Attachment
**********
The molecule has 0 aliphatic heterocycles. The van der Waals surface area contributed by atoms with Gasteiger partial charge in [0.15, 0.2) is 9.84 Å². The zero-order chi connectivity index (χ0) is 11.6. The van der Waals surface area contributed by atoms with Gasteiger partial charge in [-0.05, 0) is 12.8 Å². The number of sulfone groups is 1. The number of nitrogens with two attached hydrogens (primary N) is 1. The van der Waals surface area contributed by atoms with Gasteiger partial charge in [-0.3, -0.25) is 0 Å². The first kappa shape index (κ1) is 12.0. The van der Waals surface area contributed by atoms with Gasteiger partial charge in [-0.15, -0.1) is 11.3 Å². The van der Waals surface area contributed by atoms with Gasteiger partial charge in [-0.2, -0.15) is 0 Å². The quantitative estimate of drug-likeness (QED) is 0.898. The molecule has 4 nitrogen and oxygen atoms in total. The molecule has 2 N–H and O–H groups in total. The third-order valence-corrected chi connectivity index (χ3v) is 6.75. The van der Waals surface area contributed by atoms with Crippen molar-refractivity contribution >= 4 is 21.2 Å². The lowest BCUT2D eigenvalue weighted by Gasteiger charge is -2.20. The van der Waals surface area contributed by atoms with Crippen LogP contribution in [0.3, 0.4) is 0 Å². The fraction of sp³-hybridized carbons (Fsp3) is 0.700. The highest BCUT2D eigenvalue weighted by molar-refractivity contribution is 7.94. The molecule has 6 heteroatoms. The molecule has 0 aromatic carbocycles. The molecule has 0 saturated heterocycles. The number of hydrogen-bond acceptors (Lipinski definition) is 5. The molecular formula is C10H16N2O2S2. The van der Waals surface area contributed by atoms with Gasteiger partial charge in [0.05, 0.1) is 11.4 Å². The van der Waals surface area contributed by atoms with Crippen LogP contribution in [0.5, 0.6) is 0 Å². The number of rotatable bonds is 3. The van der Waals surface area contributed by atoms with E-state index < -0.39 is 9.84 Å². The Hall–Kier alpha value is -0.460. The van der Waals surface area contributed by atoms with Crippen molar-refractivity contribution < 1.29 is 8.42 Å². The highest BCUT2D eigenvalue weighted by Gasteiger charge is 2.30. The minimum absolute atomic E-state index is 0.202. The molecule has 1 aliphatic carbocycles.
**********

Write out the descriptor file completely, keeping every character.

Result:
The molecule has 0 aliphatic heterocycles. The van der Waals surface area contributed by atoms with Gasteiger partial charge in [0.15, 0.2) is 9.84 Å². The zero-order chi connectivity index (χ0) is 11.6. The van der Waals surface area contributed by atoms with Gasteiger partial charge in [-0.05, 0) is 12.8 Å². The number of sulfone groups is 1. The number of nitrogens with two attached hydrogens (primary N) is 1. The van der Waals surface area contributed by atoms with Gasteiger partial charge in [-0.3, -0.25) is 0 Å². The first kappa shape index (κ1) is 12.0. The van der Waals surface area contributed by atoms with Gasteiger partial charge in [-0.15, -0.1) is 11.3 Å². The van der Waals surface area contributed by atoms with Gasteiger partial charge in [-0.2, -0.15) is 0 Å². The quantitative estimate of drug-likeness (QED) is 0.898. The molecule has 4 nitrogen and oxygen atoms in total. The molecule has 2 N–H and O–H groups in total. The third-order valence-corrected chi connectivity index (χ3v) is 6.75. The van der Waals surface area contributed by atoms with Crippen molar-refractivity contribution >= 4 is 21.2 Å². The lowest BCUT2D eigenvalue weighted by Gasteiger charge is -2.20. The van der Waals surface area contributed by atoms with Crippen LogP contribution in [0.3, 0.4) is 0 Å². The fraction of sp³-hybridized carbons (Fsp3) is 0.700. The highest BCUT2D eigenvalue weighted by molar-refractivity contribution is 7.94. The molecule has 6 heteroatoms. The molecule has 0 aromatic carbocycles. The molecule has 0 saturated heterocycles. The number of hydrogen-bond acceptors (Lipinski definition) is 5. The molecular formula is C10H16N2O2S2. The van der Waals surface area contributed by atoms with Gasteiger partial charge in [0.05, 0.1) is 11.4 Å². The van der Waals surface area contributed by atoms with Crippen LogP contribution in [0.5, 0.6) is 0 Å². The number of rotatable bonds is 3. The van der Waals surface area contributed by atoms with E-state index < -0.39 is 9.84 Å². The Hall–Kier alpha value is -0.460. The van der Waals surface area contributed by atoms with Crippen molar-refractivity contribution < 1.29 is 8.42 Å². The highest BCUT2D eigenvalue weighted by Gasteiger charge is 2.30. The minimum absolute atomic E-state index is 0.202. The molecule has 1 aliphatic carbocycles.